Not all trademarks are created equal. The more distinct your trademark is the better it is. Trademarks that are more generic may need to be registered in the supplemental register instead of the more powerful principle register or worse yet simply be refused. Courts divide trademarks into five different categories, ranked by degree of inherent distinctiveness. Arbitrary, fanciful and suggestive trademarks are the easiest to protect, descriptive marks offer protection under certain circumstances and generic marks never offer protection. When contemplating a trademark for your business, you should always strive to choose (and register) trademarks that can comfortably fit into one of the three strong trademark categories.
Fanciful Trademark: A fanciful trademark is made-up, invented for the sole purpose of functioning as a trademark. This is also called a neologism when it describes a single word. Kodak and Exxon are famous examples of fanciful trademarks. George Eastman, creator of the Kodak trademark, had some simple yet profound advice on what makes a good trademark: he said it should be short, vigorous, easily spelled and meaningless. I highly recommend his advice!
There are websites that create made up words that you may use for your business. Search for "business name generator" to find them and have some fun.
digital world (insert your own lame “byte” joke here). In the case of less edible and more digital Apple, this choice of trademark (rumored to have been an impulsive decision based on a temper tantrum by the legendarily cantankerous Steve Jobs) actually has been quite costly. Apple had been established as a trademark by virtue of being the name of the Beatles’ record company (Apple Corps). As a result, Apple Computer has lost a couple of very costly court battles related to its foray into anything musical.
Another example of an arbitrary trademark is the online retail giant Amazon. Many people probably don't know that Amazon is the name of the worlds largest river but even so there is no relationship between the two making Amazon a great trademark for the online retailer.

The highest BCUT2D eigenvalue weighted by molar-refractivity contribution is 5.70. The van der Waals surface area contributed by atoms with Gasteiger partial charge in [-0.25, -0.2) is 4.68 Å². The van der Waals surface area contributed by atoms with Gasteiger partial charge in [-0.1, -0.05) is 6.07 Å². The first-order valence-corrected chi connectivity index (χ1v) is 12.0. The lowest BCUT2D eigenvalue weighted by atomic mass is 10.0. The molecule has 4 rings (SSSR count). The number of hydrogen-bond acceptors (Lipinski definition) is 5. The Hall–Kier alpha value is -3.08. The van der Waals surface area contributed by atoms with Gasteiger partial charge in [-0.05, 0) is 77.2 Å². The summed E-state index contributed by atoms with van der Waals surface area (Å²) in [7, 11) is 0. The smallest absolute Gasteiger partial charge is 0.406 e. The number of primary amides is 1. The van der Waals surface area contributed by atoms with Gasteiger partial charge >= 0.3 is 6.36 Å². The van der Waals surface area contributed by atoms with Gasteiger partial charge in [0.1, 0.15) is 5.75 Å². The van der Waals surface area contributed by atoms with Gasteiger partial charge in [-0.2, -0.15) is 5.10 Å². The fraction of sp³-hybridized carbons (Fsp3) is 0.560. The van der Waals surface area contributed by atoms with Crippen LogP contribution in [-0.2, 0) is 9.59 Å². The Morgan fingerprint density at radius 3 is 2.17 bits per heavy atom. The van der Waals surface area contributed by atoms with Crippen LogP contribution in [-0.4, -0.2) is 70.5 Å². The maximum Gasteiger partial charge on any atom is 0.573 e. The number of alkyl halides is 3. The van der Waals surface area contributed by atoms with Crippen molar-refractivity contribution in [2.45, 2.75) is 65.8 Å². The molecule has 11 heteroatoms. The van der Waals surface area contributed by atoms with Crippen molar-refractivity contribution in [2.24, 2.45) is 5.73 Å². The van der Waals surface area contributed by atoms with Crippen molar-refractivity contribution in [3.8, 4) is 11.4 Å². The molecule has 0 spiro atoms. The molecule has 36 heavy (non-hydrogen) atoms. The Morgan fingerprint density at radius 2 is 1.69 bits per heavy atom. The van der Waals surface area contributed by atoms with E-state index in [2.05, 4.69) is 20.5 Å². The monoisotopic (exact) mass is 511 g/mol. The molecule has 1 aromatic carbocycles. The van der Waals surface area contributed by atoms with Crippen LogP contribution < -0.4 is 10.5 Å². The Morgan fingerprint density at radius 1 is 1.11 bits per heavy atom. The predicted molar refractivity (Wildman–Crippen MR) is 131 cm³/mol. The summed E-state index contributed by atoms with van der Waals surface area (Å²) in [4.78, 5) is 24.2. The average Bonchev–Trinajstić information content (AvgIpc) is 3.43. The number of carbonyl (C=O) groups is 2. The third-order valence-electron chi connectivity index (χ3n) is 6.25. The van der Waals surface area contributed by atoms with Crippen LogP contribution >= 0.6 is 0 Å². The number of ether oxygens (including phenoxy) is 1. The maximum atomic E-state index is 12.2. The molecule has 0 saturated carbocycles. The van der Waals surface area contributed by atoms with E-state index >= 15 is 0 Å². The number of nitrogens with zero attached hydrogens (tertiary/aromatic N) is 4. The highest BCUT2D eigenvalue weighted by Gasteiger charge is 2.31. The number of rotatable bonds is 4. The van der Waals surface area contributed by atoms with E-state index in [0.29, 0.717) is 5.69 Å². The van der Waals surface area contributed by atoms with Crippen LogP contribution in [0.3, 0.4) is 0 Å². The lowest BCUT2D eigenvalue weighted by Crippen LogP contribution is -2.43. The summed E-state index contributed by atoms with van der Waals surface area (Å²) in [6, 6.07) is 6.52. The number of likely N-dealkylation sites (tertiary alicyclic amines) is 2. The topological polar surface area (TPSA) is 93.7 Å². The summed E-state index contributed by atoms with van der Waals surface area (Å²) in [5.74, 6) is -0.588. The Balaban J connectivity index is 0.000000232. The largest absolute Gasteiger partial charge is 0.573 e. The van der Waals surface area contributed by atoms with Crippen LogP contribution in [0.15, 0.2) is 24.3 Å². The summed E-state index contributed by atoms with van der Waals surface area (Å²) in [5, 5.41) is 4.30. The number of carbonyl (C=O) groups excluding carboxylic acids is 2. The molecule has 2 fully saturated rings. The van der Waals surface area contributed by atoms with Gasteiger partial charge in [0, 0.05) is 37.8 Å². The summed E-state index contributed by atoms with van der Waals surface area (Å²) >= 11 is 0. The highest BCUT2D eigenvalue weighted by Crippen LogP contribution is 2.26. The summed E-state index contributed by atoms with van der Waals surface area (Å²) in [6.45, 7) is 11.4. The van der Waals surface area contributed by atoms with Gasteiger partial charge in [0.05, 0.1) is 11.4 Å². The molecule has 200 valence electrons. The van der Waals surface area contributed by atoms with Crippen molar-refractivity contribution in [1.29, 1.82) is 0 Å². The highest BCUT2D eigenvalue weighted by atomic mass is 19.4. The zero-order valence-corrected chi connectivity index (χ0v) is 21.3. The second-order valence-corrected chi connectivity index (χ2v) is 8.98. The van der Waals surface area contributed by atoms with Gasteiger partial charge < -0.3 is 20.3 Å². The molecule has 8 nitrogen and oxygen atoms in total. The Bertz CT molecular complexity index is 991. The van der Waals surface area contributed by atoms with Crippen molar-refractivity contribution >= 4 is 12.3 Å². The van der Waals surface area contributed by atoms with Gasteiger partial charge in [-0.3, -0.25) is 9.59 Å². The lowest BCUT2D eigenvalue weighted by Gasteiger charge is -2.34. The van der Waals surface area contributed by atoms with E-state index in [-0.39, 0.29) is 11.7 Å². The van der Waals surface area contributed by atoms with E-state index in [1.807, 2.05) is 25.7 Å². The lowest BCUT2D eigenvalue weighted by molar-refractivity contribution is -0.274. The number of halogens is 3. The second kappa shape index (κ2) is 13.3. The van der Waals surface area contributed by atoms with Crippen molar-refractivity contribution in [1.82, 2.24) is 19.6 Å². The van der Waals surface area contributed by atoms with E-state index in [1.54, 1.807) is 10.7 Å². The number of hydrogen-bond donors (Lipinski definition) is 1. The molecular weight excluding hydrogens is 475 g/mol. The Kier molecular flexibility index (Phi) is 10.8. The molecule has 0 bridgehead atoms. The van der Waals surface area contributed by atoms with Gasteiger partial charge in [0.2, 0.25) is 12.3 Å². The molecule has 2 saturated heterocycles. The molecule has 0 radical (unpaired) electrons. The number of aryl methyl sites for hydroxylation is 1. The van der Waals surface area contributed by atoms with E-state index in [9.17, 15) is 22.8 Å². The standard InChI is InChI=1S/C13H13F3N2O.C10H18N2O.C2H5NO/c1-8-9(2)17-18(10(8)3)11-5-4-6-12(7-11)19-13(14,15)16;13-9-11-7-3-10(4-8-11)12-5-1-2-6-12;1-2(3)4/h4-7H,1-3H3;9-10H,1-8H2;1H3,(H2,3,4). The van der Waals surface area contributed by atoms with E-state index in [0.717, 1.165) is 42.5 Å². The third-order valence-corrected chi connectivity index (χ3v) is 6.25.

budget. Thus, owners of trademarks that walk the line between descriptive and suggestive obviously want to convince the trademark office that their trademark is actually suggestive. Another option is for owners to register on the supplemental register and wait five years to upgrade to the principle register.
Generic Trademark: A generic trademark can not be protected as a trademark because it describes a category of product or service. This is a matter of public policy; the federal government has determined that free use of such categorical trademarks benefits consumers. An example would be registering for a trademark "HAIR SALON" for your hair salon business. The trademark office will reject your application because many hair salons will want to use same words in their trademark.
Many people are confused about design patents as compared to utility patents or do not even know that design patents exists. Adding to the confusion is that both design and utility patents may be used to protect the same invention. So when should you use a design patent and when should you use a utility patent? You may answer that question by asking yourself the question "Is what I am trying to protect function or decorative?" For example, say that you have come up with a new pattern of tread that you want to use on a snow tire that is to be sold. Lets say that your new tread pattern provides your tire certain advantages on snow over current snow tires. Since your new snow tire is more "functional" than current snow tires then you will want to obtain a utility patent on your new tread pattern. Conversely lets say that your new tread pattern gives your snow tire the "appearance" that it performs well on snow but in reality it doesn't; It just looks really cool, rugged, and mean. Since your new pattern is decorative then you will seek a design patent on it. Beware, using this example say that you know that your new tread pattern provides better performance on snow over other snow tires but to cut costs you seek a design patent on your new pattern. If your competitor can provide that your new pattern is functional then your design patent will be revoked and you will not have the opportunity to go back and get a utility patent on the tread pattern; in effect you will lose all rights to any sort of patent.
Below are design patents for the Crocs shoe, Chrysler Crossfire, Apple iPad screen layout, and a tire tread pattern.
Design patents are a cost-effective mechanism to add value to a company and combat the counterfeiting of products when protecting ornamental features. For more details contact me.